To Argentina

This post isn’t about Torres del Paine, but I had so many photos from our trek there that didn’t make it into Pat’s previous post, I thought I’d sneak these in here.

We returned from our Tour d’ Torres del Paine a day earlier than expected. Which meant showing up in Puerto Natales without a hostel room reserved but desperate for a shower and a roof over our heads.

We knocked on Osmar & Margarita’s front door, hoping the backyard cabaña we had previously stayed in would be available again. But it was booked, like every other room in town.

Being the kind and generous souls that they are, they took us into their home, gave us their grown daughter’s room, washed our filthy hiking clothes, invited us to take shot shower (!!!) and then sat down to chat over tea and pastries. We love these Nataleños.

We spent most of our second stay in Puerto Natales searching for a strong cup of coffee (found at Crepería Café y Té, alongside mouthwatering crepes) and booking our bus to El Chaltén, Argentina. A necessary circumnavigation of the massive ice fields that divide Chilean Patagonia. From there, we’d hike over to border back into Chile to make our way up the Carretera Austral.

Our bus left early Sunday morning, just missing the crowds by a few hours who had reputedly gathered in El Calafate, Argentina to hear Ricky Martin perform at the Fiesta del Lago. Apparently he’s still livin la vida loca, guys.

In contrast with the rivers, trees, mountains, and guanaco herds that dotted the green Chilean side of Patagonia, Argentina is a desert landscape of “pampa” stretching as far as the eye can see.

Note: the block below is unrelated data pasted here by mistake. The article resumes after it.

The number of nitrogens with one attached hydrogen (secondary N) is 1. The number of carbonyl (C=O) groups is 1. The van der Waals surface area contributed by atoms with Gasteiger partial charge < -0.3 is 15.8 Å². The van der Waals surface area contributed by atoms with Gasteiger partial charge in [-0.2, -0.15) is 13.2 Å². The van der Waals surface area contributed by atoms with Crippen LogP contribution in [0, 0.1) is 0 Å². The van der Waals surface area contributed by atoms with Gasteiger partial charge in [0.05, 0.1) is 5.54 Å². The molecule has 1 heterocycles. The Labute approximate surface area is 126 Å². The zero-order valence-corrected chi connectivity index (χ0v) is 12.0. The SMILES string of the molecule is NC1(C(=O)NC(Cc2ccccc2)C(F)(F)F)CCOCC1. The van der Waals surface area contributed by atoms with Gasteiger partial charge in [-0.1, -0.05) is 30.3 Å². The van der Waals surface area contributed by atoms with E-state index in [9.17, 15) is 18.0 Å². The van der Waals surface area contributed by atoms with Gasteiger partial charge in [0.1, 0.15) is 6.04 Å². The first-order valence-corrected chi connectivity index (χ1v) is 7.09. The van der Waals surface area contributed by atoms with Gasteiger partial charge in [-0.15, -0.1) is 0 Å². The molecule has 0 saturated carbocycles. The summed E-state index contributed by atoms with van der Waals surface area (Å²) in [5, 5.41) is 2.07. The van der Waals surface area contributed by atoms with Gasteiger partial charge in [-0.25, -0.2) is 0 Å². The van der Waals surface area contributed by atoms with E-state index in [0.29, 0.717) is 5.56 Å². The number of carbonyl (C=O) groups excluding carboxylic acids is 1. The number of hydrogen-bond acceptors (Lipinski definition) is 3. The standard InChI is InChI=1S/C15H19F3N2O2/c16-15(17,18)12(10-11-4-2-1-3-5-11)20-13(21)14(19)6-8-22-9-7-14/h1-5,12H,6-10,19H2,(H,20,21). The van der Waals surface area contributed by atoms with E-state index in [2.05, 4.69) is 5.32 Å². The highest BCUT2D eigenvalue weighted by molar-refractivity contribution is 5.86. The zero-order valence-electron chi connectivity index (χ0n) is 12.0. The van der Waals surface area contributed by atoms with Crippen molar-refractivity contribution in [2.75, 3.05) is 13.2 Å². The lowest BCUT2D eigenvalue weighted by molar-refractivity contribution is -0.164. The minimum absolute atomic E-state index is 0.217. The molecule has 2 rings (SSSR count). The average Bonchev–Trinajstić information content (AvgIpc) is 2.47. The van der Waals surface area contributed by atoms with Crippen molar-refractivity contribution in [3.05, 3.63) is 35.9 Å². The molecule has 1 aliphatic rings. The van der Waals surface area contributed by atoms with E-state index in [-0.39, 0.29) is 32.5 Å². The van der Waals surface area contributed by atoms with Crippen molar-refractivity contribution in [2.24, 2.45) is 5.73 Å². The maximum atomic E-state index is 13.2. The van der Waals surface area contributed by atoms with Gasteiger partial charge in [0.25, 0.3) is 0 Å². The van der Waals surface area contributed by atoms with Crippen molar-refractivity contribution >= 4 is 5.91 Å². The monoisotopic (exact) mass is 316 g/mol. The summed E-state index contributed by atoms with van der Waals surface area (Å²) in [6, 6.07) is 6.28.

Only semi-desert; we did see this lake from the bus.

Halfway through our 3 1/2 hour ride through this completely deserted landscape, our double-decker bus pulled off to the side of the highway. A car had just flipped, throwing a young boy about 10 yards from the crash. His mom was still trapped in the driver’s seat.

A nurse from Virginia was on board the bus, on vacation with her husband. With help from 3 Israelis with army medic training and English/Spanish translation skills from another woman on board, she did her best to wrap his deep head wounds in gauze, keep him still as he regained consciousness, and slow blood loss while a dozen of us held up blankets to block the incredibly strong winds.

We waited an hour for the ambulance to arrive. When it finally did, the medics took the young man away in the ambulance, and his mother, who was OK.

I haven’t been able to find any news about whether or not this guy survived, though if he did, it’d be a miracle. We’ve been thinking about him, and really, really appreciating nurses. Nothing underscores the invaluable work they do like standing helpless over someone in pain and seeing the calm efficiency of someone who knows what to do. To all you nurses and nurses in training, I admire you. And also, seat belts.

We filed back onto the bus in shocked silence, strapped ourselves in, and arrived in the windy, beautiful, remote village of El Chaltén, more grateful than ever to be alive.

Our hostel in Él Chaltén, Argentina.